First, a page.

Undergraduate students who take Dylan Clark’s course in the Contemporary Asian Studies program at the University of Toronto's Munk School of Global Affairs, study Indonesia, which has the largest number of Muslims in the world. The course includes an International Course Module, during which students travel to do field research and gain a better understanding of Islam and how it is practised there.
On a recent nine-day trip, students visited Islamic boarding schools (called pensantren), and met with students, educators and religious leaders who encorporate Islamic values and texts in their daily lives, according to an article by Daviel Lazure-Vieira of the Munk School.
“We have seen a rise in misperception regarding Islam,” Jacques Bertrand, a professor of political science and director of the Asian Institute's Collaborative Master’s Specialization in Contemporary East and Southeast Asian Studies, told Lazure-Vieira. He supervised the students' research on the trip.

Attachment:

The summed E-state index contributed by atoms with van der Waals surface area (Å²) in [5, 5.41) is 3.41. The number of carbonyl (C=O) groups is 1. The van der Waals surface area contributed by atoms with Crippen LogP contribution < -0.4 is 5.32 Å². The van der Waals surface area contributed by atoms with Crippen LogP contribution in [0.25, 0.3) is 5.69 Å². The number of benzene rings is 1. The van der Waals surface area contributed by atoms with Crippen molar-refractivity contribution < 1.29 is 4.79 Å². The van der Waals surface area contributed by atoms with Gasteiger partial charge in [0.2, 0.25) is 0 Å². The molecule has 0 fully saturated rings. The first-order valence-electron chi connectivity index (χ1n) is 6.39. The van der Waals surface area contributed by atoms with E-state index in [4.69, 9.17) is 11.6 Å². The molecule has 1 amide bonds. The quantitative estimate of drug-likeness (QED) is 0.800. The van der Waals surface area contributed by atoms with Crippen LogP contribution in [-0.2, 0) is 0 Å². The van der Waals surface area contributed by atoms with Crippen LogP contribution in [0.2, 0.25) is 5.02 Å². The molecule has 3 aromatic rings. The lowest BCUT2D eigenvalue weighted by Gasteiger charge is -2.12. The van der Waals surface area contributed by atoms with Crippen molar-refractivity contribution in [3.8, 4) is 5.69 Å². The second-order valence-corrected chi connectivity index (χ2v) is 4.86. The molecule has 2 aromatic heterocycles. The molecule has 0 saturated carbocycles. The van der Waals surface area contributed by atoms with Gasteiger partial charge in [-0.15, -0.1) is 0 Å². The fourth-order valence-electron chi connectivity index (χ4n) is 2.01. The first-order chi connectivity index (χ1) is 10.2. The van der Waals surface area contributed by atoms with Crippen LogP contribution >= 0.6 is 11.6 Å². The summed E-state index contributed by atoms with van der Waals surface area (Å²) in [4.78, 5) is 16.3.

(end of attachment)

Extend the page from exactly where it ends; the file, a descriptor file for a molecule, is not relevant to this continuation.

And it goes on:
“Reporting on terrorism, ISIS, as well as the deep conflict in the Middle East leaves the impression that radicalism and extremist ideas are the norm within Islam and creates anxiety across many societies, including Canada. While we can certainly try to compensate by inserting more teaching on Islam, its political expression and its diverse forms in our curriculum, the experience of actually engaging directly on the ground provides a unique opportunity to learn multiple facets within a very short time period.”
“The Islamic narrative is usually shaped around the Arab countries of the Middle East. This trip challenged that notion for many of us,” says Aadil Randeree, a fourth-year economics and history student. “Having lived in the UAE for over 12 years, it was interesting for me to see how a majority-Muslim population can take different approaches to implementing Islam in government and society. From education to business, Islamic principles have been incorporated seamlessly into all aspects of Indonesian society.”